In 2010, Lafarge opened a cement plant in the north of Syria, in the village of El-Jalabiya. This settlement in the province of Aleppo is so small that it is not even marked on Google maps. According to the 2004 census, there were only about 400 people living.

With the beginning of the Syrian Arab spring in 2011, the safe operation of the enterprise was in jeopardy, but the management decided to continue working in the region for as long as possible. In 2013, ISIS seized the surrounding area and began to monitor roads and entrances to the cement plant. The management of Lafarge also in this case did not close the business, but preferred to agree and pay the self-appointed masters of the region.

Monetary relations with terrorists - infrequently advertised (for obvious reasons), but it is quite standard practice of large business in the conditions of war. But, unlike their "colleagues" who got into similar situations, Lafarge chose not to pay large sums for the complete and one-time abandonment by the terrorists of the plant. Spending money on attracting private military companies to storm the facility the company also did not. Instead, businessmen preferred to pay taxes to the government of Islamists in exchange for the safety of workers and a free corridor for the transportation of raw materials.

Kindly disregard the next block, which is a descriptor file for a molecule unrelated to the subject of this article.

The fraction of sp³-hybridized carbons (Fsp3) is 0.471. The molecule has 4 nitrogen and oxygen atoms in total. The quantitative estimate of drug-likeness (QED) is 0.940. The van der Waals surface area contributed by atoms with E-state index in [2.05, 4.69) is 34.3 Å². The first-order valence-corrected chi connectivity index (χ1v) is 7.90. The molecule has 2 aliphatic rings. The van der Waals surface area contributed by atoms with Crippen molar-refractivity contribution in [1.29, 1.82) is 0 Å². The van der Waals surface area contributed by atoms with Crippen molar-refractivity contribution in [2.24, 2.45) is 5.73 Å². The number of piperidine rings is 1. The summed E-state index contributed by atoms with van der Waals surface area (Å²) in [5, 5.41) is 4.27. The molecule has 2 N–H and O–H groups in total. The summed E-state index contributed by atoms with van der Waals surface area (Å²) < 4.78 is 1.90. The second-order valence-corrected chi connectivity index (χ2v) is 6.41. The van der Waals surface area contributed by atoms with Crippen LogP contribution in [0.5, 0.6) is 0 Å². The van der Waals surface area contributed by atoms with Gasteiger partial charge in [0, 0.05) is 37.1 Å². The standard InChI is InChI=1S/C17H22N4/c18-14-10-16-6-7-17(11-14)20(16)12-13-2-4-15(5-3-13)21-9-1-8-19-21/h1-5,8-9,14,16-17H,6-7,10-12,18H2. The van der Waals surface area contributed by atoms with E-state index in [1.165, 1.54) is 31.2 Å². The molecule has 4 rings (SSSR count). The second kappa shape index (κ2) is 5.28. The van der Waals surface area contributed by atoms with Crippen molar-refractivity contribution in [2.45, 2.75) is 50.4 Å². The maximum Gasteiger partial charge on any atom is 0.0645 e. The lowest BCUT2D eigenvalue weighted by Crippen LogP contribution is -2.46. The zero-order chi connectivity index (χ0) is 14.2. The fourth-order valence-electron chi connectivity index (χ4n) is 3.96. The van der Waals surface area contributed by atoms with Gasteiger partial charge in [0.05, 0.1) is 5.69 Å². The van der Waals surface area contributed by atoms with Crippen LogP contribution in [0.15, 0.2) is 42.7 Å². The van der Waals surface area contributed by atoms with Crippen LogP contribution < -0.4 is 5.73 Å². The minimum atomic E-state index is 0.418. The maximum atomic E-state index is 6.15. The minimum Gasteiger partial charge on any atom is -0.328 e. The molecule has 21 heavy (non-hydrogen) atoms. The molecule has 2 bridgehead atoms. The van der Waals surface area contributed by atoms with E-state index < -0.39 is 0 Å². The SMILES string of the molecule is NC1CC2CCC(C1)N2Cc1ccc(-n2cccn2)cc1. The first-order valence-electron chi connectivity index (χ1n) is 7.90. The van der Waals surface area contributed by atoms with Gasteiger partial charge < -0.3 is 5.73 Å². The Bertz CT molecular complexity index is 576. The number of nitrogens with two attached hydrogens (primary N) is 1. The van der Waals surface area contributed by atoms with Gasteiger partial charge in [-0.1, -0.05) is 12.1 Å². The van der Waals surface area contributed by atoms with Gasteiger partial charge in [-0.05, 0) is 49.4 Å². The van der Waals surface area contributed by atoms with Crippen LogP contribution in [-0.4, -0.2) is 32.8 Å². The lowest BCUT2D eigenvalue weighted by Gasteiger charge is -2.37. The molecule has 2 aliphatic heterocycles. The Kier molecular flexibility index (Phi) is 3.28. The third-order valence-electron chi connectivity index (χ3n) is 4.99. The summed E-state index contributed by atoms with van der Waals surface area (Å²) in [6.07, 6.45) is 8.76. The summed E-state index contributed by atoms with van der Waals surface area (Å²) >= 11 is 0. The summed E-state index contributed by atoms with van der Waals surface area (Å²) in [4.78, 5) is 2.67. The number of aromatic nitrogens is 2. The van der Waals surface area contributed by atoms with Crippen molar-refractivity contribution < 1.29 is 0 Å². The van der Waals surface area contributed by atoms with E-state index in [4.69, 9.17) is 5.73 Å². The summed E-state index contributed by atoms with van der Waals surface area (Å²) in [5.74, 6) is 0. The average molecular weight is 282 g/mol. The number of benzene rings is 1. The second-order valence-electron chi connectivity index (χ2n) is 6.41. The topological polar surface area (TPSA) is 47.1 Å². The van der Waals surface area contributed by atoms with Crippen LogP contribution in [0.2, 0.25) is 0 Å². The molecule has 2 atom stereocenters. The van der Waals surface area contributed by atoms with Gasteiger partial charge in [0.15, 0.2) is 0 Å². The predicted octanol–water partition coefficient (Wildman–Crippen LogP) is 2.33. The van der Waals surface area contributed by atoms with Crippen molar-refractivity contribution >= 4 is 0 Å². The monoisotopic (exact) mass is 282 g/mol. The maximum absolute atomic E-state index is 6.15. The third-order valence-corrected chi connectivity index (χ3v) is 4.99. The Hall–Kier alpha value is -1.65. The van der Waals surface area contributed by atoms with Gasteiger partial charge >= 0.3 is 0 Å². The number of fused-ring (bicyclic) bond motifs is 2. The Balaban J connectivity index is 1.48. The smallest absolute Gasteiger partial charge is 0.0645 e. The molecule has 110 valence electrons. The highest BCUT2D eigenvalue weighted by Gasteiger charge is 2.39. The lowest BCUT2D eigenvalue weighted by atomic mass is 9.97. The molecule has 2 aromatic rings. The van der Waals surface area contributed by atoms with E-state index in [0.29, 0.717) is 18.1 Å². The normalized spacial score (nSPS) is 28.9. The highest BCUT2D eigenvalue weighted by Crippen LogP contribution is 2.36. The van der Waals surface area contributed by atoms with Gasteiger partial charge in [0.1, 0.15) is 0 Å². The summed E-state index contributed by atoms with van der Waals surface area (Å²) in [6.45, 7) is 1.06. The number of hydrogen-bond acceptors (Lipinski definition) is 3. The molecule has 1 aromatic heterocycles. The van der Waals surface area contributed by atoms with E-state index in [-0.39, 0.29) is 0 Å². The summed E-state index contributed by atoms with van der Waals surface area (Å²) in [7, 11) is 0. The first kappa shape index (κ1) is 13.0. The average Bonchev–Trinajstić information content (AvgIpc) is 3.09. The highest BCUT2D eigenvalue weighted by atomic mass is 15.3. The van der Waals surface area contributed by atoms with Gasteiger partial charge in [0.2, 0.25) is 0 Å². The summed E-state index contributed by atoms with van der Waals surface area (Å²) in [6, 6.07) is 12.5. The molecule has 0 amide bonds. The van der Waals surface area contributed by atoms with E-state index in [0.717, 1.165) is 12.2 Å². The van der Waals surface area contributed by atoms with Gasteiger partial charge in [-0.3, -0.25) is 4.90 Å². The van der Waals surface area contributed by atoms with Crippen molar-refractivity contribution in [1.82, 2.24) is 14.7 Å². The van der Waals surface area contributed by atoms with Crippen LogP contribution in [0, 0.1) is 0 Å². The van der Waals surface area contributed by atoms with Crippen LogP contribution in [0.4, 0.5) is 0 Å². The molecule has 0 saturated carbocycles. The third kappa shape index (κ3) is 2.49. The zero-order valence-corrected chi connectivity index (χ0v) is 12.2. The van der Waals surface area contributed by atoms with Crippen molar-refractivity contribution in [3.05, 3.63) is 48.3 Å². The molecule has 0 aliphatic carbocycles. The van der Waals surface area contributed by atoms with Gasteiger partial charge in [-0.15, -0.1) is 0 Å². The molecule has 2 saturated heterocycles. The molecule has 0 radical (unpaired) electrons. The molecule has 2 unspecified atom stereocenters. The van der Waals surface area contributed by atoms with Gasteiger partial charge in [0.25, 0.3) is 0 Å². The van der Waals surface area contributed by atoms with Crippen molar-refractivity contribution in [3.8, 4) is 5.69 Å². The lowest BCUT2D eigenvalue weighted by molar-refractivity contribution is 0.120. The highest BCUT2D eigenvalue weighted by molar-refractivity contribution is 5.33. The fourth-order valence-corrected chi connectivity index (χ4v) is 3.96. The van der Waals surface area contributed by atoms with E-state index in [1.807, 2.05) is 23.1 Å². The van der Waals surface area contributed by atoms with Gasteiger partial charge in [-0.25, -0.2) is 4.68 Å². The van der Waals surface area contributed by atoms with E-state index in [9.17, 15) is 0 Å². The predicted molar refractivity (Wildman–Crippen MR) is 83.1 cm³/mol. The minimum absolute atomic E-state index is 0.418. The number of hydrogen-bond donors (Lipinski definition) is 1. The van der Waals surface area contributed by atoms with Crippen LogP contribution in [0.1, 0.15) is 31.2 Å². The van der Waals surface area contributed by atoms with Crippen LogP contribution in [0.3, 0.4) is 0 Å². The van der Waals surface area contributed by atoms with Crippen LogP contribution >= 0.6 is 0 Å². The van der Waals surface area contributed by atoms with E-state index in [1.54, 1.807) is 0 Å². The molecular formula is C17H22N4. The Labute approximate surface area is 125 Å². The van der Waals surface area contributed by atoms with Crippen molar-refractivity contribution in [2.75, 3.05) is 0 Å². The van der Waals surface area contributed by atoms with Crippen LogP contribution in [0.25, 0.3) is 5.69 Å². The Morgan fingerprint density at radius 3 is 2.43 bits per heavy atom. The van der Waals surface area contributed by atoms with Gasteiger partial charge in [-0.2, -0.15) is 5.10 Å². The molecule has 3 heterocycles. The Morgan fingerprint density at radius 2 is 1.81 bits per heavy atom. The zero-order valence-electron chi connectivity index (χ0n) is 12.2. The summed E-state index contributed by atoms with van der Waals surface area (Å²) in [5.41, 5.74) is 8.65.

Investors went on a deal with their conscience and paid terrorist organizations, with whom the government of France officially fights.

According to the information of the France 24 edition, in the transactions with terrorists Lafarge was assisted by the Syrian business tycoon Firas Tlas, the son of the former Minister of Defense of Syria, who was once closely associated with the then Syrian President Hafez Assad. Firas Tlas was the second in the list of the richest people in the country, during the civil war he stated that he supports the resignation of President Bashar Assad. His cousin Abdul Razzaq Tlas commanded one of the brigades of the militants of the terrorist organization "Free Syrian Army."

According to Le Monde, Lafarge paid about 4.5 million euros, including more than 400 thousand euros specifically for ISIS.